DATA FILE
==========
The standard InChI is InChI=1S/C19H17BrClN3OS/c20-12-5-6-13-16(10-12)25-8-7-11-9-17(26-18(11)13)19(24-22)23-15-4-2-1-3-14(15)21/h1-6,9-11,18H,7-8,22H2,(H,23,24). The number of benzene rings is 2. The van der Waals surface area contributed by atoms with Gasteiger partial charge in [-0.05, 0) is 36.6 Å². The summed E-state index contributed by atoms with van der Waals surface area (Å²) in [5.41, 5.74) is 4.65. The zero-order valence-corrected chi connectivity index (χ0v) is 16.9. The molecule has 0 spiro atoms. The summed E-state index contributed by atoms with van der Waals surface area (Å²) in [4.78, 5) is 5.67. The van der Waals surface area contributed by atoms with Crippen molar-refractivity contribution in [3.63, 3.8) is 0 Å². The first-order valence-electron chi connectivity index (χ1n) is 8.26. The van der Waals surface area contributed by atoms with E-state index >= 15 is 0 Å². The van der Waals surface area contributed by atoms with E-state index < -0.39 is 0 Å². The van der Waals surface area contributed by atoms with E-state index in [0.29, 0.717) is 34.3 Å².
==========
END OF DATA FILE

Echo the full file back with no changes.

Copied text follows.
The standard InChI is InChI=1S/C19H17BrClN3OS/c20-12-5-6-13-16(10-12)25-8-7-11-9-17(26-18(11)13)19(24-22)23-15-4-2-1-3-14(15)21/h1-6,9-11,18H,7-8,22H2,(H,23,24). The number of benzene rings is 2. The van der Waals surface area contributed by atoms with Gasteiger partial charge in [-0.05, 0) is 36.6 Å². The summed E-state index contributed by atoms with van der Waals surface area (Å²) in [5.41, 5.74) is 4.65. The zero-order valence-corrected chi connectivity index (χ0v) is 16.9. The molecule has 0 spiro atoms. The summed E-state index contributed by atoms with van der Waals surface area (Å²) in [4.78, 5) is 5.67. The van der Waals surface area contributed by atoms with Crippen molar-refractivity contribution in [3.63, 3.8) is 0 Å². The first-order valence-electron chi connectivity index (χ1n) is 8.26. The van der Waals surface area contributed by atoms with E-state index >= 15 is 0 Å². The van der Waals surface area contributed by atoms with E-state index < -0.39 is 0 Å². The van der Waals surface area contributed by atoms with E-state index in [0.29, 0.717) is 34.3 Å².